British supercars are beloved not only for their speed and performance but also for their beauty and elegance. And perhaps no other car is as quintessentially British as the Aston Martin.
Aston Martin DB4
With an elegant and lightweight Superleggera coupe body shell designed by Italian coachbuilder Carrozzeria Touring, a Tadek Marek 3.7-liter straight-six engine, and a speed and agility not seen in its predecessors, the DB4 is a class act in British carmaking.
Mercedes SL 300 Gullwing
Magic – that’s how Automobile Magazine describes the Mercedes SL 300. Despite coming out in the 50s, the Gullwing is a fast and agile roadster that can take a beating even on today’s high-speed roadways. If taken care of properly, it’s a car that will stay spry despite its age – all thanks to its bulletproof M186 engine.
Plus, it’s a big attention-grabber too (if you’re into that kind of stuff) with its distinct gull-wing doors.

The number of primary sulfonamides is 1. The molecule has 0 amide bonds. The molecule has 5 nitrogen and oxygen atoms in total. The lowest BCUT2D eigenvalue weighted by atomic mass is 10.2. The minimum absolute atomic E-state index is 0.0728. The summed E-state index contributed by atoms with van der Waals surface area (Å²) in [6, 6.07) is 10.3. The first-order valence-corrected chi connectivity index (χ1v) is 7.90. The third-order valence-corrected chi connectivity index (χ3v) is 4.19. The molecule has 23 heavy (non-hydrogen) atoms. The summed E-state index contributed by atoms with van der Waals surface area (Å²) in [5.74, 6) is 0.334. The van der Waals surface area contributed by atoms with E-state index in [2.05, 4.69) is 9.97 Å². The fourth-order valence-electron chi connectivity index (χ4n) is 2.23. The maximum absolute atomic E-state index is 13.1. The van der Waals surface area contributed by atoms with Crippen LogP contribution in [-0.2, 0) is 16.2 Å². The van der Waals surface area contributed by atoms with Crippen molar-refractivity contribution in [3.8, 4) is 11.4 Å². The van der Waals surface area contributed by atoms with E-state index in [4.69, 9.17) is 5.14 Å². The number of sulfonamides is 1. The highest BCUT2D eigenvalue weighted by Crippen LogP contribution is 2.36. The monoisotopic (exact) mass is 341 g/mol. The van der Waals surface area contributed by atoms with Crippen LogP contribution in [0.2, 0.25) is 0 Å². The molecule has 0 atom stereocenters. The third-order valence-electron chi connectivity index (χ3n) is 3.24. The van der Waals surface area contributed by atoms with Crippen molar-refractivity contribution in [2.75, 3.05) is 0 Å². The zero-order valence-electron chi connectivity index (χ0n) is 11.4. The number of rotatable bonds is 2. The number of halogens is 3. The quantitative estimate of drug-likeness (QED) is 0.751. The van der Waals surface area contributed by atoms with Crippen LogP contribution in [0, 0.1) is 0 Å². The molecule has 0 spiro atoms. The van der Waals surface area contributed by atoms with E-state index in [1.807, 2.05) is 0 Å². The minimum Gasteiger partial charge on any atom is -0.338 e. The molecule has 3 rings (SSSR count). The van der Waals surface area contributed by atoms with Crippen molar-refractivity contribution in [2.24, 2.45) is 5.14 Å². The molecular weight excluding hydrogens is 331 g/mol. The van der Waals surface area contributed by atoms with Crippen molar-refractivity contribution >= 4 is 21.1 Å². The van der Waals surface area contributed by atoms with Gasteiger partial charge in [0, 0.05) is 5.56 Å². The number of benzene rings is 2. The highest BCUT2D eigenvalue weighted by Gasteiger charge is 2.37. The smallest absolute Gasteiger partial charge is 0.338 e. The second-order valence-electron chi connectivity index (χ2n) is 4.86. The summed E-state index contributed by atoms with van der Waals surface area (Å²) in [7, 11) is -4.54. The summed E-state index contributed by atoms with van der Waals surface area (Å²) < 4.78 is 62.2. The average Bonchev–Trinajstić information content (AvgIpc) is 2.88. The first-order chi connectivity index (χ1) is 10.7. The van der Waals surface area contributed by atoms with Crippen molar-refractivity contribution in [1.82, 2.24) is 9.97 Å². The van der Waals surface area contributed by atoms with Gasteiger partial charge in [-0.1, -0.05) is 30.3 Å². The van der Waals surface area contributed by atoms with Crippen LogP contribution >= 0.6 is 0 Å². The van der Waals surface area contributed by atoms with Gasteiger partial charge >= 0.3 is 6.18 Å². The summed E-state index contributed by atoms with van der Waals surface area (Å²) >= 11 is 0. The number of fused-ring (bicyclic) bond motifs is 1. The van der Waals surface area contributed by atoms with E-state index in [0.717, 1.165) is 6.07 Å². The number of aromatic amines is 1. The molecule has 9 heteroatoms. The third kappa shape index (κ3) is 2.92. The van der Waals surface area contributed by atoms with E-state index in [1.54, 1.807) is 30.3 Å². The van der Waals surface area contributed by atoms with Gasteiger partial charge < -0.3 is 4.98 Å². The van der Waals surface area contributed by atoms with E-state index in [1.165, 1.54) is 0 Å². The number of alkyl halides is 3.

Dodge Viper GTS
The first Dodge Viper was created after Chrysler’s then-CEO Bob Lutz wanted a Shelby Cobra-like sports car for the brand. By 1989, the concept was introduced at the Detroit auto show too much excitement, and soon after, the brand unleashed its iconic roadster to the public.
The Viper GTS was launched in 1996 and came with a 450 hp engine producing 490 lb-ft of torque. Coupled with exceptional handling and the stylings of a Shelby Daytona coupe, all this makes the Viper one tempting animal.
BMW M3 (E36)
The BMW M3 E36 Light Weight was dubbed the “strangest M car ever built” by DriveTribe. Why? For starters, the Light Weight is a full 200 lbs lighter than the standard M3, as many interior components were stripped down till the car was left with the bare essentials. It also boasts a 240bhp straight-six engine that’s been said to be incredibly fun to drive.
But what makes this car special is its rarity – only about 125 exist. Oh, and the late Paul Walker is said to have owned at least five of them.
Mazda MX-5 Miata
The first Miata has come to be known as one of the best-selling two-seater convertibles of all time. Its simplicity can explain its mass appeal. It may not have an ultra-powerful engine or the bells and whistles of its contemporaries. It makes up for it in fun and pleasant handling, impressive fuel economy, and affordability – as far as sports cars go.